Ford has resumed construction of its EV battery park in Marshall, Michigan, but on a smaller scale, the company announced Tuesday.
The announcement comes about two months after the automaking titan paused construction and decided to limit spending on the Marshall site. At the time, a spokesman said there were “a number of considerations” behind the decision.
Since then, Ford has reevaluated the plan to ensure the automaker could operate the plant economically, T.R. Reid, director of Ford’s corporate and public policy communications, told Manufacturing Dive.
Those considerations include labor costs and government incentive programs, Reid said.
But the primary consideration is the growth rate in customers buying EVs, Reid said. While Ford’s EV sales are up 44% year over year in Q3, the EV adoption rate is not happening as fast as companies including General Motors previously anticipated. Thus, Ford is adjusting accordingly, Reid said.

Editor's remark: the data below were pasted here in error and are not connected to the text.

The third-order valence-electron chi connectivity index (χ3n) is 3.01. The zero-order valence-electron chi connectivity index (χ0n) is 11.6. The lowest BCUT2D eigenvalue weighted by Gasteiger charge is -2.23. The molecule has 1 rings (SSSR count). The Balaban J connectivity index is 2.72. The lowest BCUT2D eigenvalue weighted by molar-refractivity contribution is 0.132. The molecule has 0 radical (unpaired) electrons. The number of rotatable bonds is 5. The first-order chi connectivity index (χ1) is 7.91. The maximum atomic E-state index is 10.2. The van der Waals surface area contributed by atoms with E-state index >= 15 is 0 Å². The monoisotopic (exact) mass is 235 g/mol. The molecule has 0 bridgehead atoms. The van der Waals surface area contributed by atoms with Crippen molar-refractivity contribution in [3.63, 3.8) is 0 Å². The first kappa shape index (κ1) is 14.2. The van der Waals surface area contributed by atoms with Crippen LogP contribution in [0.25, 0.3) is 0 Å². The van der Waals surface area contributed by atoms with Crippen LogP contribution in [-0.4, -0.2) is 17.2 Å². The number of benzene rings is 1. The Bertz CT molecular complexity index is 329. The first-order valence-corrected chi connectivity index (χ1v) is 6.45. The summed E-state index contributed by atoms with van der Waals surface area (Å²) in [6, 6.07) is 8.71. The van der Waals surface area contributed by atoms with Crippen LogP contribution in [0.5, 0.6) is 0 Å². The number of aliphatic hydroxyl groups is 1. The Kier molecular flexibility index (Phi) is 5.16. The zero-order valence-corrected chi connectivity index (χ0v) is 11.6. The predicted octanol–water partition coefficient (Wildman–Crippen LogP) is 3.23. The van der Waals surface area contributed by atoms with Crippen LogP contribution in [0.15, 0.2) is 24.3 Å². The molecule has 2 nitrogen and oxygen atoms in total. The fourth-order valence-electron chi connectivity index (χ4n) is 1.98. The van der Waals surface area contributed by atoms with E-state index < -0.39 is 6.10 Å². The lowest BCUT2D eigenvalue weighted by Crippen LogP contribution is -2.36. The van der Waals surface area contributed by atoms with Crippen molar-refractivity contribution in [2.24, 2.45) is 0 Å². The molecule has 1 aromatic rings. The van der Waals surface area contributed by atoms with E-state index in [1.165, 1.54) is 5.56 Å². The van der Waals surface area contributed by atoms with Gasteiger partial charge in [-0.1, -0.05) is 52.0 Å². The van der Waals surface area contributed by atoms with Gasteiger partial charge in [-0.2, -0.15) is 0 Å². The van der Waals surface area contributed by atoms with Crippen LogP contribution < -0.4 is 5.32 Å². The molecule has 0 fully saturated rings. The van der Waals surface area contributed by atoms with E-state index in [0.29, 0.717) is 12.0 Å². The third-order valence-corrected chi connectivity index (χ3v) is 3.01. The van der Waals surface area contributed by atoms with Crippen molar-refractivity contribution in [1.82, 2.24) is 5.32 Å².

“We’re bullish on EVs,” Reid said. “Demand continues to grow strongly, albeit at a rate lower than planned.”
Everything will be scaled down, including the initial planned $3.5 billion investment, which Reid said Ford is still doing the math on.
Instead of the previously announced 2,500 jobs and the annual 35 gigawatt hours of battery capacity, the upcoming Marshall plant will create 1,700 jobs and produce a yearly battery capacity of 20 GWh.
The company made enough changes to operate the plant economically but with the same timetable. The automaker still expects the Marshall plant to begin producing lithium iron phosphate batteries in 2026.
The Marshall EV battery plant was not the only Ford site to pause construction. The automaker delayed the construction of one of its Kentucky battery plants last month.